Nobody likes to hear that they’ve suddenly started snoring. And if you have, there’s no need to worry, as there are things you can do to help combat this issue. Still, you might ask yourself questions like: So what now, I’m going to become a regular snorer? Am I going to wake up to my partner’s frowns, day in and day out? And what about my health – is this sudden snoring a sign of something more serious?
It’s worth saying that this sudden onset of snoring doesn’t have to mean that there’s something seriously wrong with your body.
In fact, snoring is quite common.
So let’s go over some basics about snoring, including how and why it happens.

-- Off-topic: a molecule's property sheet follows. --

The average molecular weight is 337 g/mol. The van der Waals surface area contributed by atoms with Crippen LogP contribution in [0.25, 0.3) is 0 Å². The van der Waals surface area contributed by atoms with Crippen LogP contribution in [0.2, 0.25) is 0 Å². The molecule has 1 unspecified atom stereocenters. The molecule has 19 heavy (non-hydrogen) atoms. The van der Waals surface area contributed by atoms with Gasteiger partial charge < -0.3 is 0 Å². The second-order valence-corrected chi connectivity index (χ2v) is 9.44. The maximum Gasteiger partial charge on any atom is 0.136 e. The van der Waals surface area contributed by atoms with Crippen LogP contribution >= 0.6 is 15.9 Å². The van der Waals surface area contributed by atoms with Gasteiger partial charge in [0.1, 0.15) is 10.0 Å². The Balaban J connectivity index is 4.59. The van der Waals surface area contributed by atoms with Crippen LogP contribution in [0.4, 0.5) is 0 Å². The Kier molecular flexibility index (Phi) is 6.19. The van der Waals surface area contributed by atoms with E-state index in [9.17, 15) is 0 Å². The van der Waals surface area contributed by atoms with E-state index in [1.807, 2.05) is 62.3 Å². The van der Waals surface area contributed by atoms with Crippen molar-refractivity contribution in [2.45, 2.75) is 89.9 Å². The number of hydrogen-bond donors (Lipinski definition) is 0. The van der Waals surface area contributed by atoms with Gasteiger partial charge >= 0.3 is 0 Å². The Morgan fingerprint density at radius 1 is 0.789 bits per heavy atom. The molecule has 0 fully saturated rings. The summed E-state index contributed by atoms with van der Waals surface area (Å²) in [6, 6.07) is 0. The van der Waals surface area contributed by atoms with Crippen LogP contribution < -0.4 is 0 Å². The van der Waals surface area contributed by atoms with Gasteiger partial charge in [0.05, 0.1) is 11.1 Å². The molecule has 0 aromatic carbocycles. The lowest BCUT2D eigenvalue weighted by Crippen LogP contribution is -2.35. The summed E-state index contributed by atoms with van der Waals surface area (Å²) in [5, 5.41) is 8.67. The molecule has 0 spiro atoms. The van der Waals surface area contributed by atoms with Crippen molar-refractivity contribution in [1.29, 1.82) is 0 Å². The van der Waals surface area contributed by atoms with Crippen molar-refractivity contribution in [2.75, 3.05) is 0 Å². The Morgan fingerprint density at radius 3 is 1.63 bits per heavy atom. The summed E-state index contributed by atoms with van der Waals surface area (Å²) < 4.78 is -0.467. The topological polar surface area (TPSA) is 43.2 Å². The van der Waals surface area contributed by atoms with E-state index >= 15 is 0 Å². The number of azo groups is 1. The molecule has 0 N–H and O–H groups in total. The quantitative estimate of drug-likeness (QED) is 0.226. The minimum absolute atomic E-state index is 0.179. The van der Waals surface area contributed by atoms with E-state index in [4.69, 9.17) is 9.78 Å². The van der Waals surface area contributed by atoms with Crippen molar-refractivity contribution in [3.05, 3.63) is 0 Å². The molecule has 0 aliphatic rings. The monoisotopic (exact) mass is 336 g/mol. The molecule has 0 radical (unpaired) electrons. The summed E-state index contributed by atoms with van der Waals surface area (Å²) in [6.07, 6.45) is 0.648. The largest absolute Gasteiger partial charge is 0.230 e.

How Common is Snoring?
Well, as it turns out, almost half of the world’s population has experienced snoring at some point in their lives.
“An estimated 45 percent of adults snore occasionally, while 25 percent snore regularly,” says Hopkins Medicine.
People are more likely to snore if they are men, especially middle-aged or older, or if they are postmenopausal women. Also, being overweight significantly increases your chances of snoring. Basically, the likelihood of snoring increases as your age and weight increase.
What is Snoring and Why Do People Snore?
Snoring is a sound. It’s the sound of breathing being obstructed for some reason – usually, it has to do with having a soft palate or uvula which then collapses on the airway, and therefore restricting your airflow. So when this happens, the soft tissues within your airway vibrate and make that famous, irritating noise. This vibration of the soft palate is the most common reason behind snoring.